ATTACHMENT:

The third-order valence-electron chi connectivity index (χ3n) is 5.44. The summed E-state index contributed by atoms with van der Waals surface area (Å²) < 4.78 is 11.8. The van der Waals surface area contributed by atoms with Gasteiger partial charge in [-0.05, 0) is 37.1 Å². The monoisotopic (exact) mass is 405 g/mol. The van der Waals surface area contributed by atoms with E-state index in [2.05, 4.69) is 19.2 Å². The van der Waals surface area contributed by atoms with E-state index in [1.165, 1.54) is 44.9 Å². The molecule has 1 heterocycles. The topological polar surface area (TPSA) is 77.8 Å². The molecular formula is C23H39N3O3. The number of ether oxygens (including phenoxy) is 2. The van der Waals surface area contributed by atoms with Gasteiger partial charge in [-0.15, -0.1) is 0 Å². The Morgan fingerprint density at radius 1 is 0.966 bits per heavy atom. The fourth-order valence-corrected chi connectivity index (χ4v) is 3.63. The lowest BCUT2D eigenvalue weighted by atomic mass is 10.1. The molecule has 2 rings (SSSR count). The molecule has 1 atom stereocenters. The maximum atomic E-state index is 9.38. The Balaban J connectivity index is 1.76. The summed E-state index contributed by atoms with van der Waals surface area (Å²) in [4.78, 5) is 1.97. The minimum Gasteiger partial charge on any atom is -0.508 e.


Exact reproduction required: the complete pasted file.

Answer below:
The third-order valence-electron chi connectivity index (χ3n) is 5.44. The summed E-state index contributed by atoms with van der Waals surface area (Å²) < 4.78 is 11.8. The van der Waals surface area contributed by atoms with Gasteiger partial charge in [-0.05, 0) is 37.1 Å². The monoisotopic (exact) mass is 405 g/mol. The van der Waals surface area contributed by atoms with E-state index in [2.05, 4.69) is 19.2 Å². The van der Waals surface area contributed by atoms with E-state index in [1.165, 1.54) is 44.9 Å². The molecule has 1 heterocycles. The topological polar surface area (TPSA) is 77.8 Å². The molecular formula is C23H39N3O3. The number of ether oxygens (including phenoxy) is 2. The van der Waals surface area contributed by atoms with Gasteiger partial charge in [-0.15, -0.1) is 0 Å². The Morgan fingerprint density at radius 1 is 0.966 bits per heavy atom. The fourth-order valence-corrected chi connectivity index (χ4v) is 3.63. The lowest BCUT2D eigenvalue weighted by atomic mass is 10.1. The molecule has 2 rings (SSSR count). The molecule has 1 atom stereocenters. The maximum atomic E-state index is 9.38. The Balaban J connectivity index is 1.76. The summed E-state index contributed by atoms with van der Waals surface area (Å²) in [4.78, 5) is 1.97. The minimum Gasteiger partial charge on any atom is -0.508 e.